Cultivating hydrogenotrophic methanogens can be challenging as they require a strictly anaerobic atmosphere, a supply of H2 and CO2, and S2- as a sulphur source. However, they are excellent gas bio-converters used in biotechnology. Using SO32- in bioreactors will circumvent the need to use hydrogen sulphide as a sulphur substrate, which is corrosive, explosive and highly toxic for humans. This opens opportunities for safer biotechnological applications and simplifies the studies of these important microorganisms. An optimal solution would be to find a methanogen that reduces sulphate, which is cheap, abundant, and a completely safe sulphur source. One methanogen has already been reported to grow on SO42- – M. thermolithotrophicus.9 Most likely, Fsr orchestrates the last reaction of this sulphate reduction pathway because one of its intermediates would be sulphite. Furthermore, we showed that Fsr from M. thermolithotrophicus reduces nitrite at the same rate as sulphite. Nitrite is another poison that could damage the CH4-generating machinery. However, the physiological contribution of Fsr in this process needs further investigation.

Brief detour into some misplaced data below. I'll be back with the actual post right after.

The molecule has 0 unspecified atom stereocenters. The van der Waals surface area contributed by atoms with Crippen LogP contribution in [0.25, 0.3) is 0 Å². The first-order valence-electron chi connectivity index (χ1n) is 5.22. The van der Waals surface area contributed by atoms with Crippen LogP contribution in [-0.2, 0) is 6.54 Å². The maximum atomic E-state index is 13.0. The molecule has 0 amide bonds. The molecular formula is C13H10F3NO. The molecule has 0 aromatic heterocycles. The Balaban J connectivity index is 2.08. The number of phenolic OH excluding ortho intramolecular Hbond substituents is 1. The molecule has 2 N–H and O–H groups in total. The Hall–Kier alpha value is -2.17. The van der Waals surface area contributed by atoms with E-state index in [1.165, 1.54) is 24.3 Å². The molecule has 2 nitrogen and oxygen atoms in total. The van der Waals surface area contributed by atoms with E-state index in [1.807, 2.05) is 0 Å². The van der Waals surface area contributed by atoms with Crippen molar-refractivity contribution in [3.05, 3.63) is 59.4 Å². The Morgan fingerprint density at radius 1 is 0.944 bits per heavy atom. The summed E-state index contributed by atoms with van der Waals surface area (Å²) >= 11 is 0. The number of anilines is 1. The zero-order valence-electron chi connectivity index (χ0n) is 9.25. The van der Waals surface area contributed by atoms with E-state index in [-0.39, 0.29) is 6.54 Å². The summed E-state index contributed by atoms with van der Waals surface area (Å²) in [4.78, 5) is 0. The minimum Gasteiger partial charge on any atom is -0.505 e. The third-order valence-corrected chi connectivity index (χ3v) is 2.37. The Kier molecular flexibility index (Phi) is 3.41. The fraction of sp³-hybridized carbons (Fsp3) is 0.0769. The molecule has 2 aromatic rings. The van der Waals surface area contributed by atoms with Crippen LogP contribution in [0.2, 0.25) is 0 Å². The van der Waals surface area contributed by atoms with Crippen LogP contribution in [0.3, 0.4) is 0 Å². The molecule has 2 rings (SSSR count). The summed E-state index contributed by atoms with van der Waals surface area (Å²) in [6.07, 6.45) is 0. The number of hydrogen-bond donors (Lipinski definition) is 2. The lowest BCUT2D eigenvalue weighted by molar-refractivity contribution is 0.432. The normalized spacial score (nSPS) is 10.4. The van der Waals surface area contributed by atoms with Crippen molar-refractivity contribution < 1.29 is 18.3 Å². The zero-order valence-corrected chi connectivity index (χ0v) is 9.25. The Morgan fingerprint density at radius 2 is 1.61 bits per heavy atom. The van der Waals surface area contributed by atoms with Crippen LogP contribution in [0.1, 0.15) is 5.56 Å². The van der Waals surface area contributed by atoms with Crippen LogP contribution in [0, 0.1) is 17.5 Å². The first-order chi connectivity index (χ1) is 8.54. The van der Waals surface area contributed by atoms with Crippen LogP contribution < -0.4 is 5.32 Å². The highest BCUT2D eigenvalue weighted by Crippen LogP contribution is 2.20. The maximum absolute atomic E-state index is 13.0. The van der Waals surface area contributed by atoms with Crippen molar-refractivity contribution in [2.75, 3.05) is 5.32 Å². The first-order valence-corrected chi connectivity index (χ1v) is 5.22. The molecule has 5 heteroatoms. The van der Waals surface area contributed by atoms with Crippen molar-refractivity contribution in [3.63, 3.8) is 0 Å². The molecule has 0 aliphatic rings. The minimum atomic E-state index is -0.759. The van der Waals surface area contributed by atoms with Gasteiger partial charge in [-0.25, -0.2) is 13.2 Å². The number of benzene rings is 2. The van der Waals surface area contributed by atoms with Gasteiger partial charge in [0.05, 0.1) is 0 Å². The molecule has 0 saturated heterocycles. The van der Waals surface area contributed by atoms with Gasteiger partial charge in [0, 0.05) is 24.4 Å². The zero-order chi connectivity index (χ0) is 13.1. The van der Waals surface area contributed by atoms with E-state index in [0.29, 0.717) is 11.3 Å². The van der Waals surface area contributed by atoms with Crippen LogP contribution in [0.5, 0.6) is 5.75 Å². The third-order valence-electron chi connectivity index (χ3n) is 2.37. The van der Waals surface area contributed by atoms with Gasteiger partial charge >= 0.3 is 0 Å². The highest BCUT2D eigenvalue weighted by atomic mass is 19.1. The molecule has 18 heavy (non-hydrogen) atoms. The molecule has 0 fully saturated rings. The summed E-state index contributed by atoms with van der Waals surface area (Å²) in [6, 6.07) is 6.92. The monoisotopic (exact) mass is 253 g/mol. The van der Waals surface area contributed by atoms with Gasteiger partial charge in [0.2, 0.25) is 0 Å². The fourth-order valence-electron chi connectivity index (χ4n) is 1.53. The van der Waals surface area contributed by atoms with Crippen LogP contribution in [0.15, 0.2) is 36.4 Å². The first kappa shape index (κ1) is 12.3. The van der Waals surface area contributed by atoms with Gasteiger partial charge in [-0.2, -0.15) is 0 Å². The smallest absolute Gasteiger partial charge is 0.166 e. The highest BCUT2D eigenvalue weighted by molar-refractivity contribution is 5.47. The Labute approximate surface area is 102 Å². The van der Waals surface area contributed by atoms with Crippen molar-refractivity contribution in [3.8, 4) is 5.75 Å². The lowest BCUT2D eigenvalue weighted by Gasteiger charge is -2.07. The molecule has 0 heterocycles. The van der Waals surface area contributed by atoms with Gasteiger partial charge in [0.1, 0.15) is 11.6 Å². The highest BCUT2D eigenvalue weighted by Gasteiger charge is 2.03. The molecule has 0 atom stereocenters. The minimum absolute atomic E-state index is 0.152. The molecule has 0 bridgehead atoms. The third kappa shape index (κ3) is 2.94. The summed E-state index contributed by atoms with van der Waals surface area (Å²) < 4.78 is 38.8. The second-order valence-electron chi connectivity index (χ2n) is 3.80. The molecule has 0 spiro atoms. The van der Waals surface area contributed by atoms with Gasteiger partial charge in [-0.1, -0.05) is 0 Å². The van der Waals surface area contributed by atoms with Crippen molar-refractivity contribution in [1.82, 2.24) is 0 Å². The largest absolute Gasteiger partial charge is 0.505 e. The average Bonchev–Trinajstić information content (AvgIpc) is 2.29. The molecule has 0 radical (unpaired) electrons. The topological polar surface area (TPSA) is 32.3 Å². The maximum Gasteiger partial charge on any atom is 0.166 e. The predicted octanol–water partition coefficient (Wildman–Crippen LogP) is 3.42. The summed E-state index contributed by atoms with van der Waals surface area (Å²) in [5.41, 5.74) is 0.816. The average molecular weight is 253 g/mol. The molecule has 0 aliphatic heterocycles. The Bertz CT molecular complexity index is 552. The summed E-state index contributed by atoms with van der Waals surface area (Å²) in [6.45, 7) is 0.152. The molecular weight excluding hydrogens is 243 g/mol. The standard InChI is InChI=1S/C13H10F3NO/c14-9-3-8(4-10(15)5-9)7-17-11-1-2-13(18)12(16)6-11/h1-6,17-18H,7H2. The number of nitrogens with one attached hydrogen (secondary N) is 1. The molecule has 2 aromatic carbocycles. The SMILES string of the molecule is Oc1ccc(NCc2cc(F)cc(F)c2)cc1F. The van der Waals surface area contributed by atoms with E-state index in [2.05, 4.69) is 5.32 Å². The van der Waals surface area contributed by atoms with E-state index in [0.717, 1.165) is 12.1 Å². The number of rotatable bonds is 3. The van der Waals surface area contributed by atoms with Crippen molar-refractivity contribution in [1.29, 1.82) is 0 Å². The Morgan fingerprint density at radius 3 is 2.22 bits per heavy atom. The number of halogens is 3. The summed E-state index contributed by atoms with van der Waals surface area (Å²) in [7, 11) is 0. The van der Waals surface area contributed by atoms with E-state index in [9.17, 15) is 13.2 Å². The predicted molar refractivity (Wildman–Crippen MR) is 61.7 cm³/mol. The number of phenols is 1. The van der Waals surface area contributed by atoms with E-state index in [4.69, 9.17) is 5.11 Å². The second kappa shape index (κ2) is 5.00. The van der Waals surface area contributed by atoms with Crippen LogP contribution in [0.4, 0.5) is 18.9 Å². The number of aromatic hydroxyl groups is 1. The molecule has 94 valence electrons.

- Balderston, W. L. & Payne, W. J. Inhibition of methanogenesis in salt marsh sediments and whole-cell suspensions of methanogenic bacteria by nitrogen oxides. Science (New York, N.Y.) 32, 264-269, doi:doi:10.1128/aem.32.2.264-269.1976 (1976).
- Johnson, E. F. & Mukhopadhyay, B. A new type of sulfite reductase, a novel coenzyme F420-dependent enzyme, from the methanarchaeon Methanocaldococcus jannaschii. J Biol Chem 280, 38776-38786, doi:10.1074/jbc.M503492200 (2005).
- Jespersen, M., Pierik, A. J. & Wagner, T. Structures of the sulfite detoxifying F420-dependent enzyme from Methanococcales. Nature Chemical Biology, doi:10.1038/s41589-022-01232-y (2023).
- Jannasch, H. W. & Mottl, M. J. Geomicrobiology of deep-sea hydrothermal vents. Science (New York, N.Y.) 229, 717-725, doi:doi:10.1126/science.229.4715.717 (1985).
- DiMarco, A. A., Bobik, T. A. & Wolfe, R. S. J. A. r. o. b. Unusual coenzymes of methanogenesis. 59, 355-394 (1990).
- Vitt, S. et al. The F420-reducing [NiFe]-hydrogenase complex from Methanothermobacter marburgensis, the first X-ray structure of a group 3 family member. J Mol Biol 426, 2813-2826, doi:10.1016/j.jmb.2014.05.024 (2014).
- Colman, D. R. et al. Structural evolution of the ancient enzyme, dissimilatory sulfite reductase. Proteins 90, 1331-1345, doi:10.1002/prot.26315 (2022).
- Heryakusuma, C. et al. A reduced F420-dependent nitrite reductase in an anaerobic methanotrophic archaeon. Journal of bacteriology 204, e0007822, doi:10.1128/jb.00078-22 (2022).
- Daniels, L., Belay, N. & Rajagopal, B. S. Assimilatory reduction of sulfate and sulfite by methanogenic bacteria. Appl Environ Microbiol 51, 703-709, doi:10.1128/AEM.51.4.703-709.1986 (1986).